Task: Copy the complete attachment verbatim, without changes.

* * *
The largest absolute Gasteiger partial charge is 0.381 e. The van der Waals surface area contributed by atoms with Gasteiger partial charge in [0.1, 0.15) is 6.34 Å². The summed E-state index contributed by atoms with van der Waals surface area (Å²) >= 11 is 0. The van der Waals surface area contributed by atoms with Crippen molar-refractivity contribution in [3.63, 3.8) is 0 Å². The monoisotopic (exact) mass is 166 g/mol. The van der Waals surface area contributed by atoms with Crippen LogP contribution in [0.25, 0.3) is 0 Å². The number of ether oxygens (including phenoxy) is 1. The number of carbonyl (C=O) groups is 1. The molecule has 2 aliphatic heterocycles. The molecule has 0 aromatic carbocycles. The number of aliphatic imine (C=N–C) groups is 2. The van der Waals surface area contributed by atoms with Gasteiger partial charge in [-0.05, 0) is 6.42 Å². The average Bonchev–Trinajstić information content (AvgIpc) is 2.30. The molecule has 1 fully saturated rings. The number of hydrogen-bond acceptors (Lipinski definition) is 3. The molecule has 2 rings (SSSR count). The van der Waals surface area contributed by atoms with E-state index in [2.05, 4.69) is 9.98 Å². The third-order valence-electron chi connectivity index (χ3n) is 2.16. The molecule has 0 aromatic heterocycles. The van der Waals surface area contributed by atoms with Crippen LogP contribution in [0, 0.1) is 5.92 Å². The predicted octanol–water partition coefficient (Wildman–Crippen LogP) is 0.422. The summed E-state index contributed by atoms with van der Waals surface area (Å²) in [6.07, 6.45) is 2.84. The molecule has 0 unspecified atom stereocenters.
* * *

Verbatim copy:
The largest absolute Gasteiger partial charge is 0.381 e. The van der Waals surface area contributed by atoms with Gasteiger partial charge in [0.1, 0.15) is 6.34 Å². The summed E-state index contributed by atoms with van der Waals surface area (Å²) >= 11 is 0. The van der Waals surface area contributed by atoms with Crippen molar-refractivity contribution in [3.63, 3.8) is 0 Å². The monoisotopic (exact) mass is 166 g/mol. The van der Waals surface area contributed by atoms with Crippen LogP contribution in [0.25, 0.3) is 0 Å². The number of ether oxygens (including phenoxy) is 1. The number of carbonyl (C=O) groups is 1. The molecule has 2 aliphatic heterocycles. The molecule has 0 aromatic carbocycles. The number of aliphatic imine (C=N–C) groups is 2. The van der Waals surface area contributed by atoms with Gasteiger partial charge in [-0.05, 0) is 6.42 Å². The average Bonchev–Trinajstić information content (AvgIpc) is 2.30. The molecule has 1 fully saturated rings. The number of hydrogen-bond acceptors (Lipinski definition) is 3. The molecule has 2 rings (SSSR count). The van der Waals surface area contributed by atoms with E-state index in [2.05, 4.69) is 9.98 Å². The third-order valence-electron chi connectivity index (χ3n) is 2.16. The molecule has 0 aromatic heterocycles. The van der Waals surface area contributed by atoms with Crippen LogP contribution in [0, 0.1) is 5.92 Å². The predicted octanol–water partition coefficient (Wildman–Crippen LogP) is 0.422. The summed E-state index contributed by atoms with van der Waals surface area (Å²) in [6.07, 6.45) is 2.84. The molecule has 0 unspecified atom stereocenters.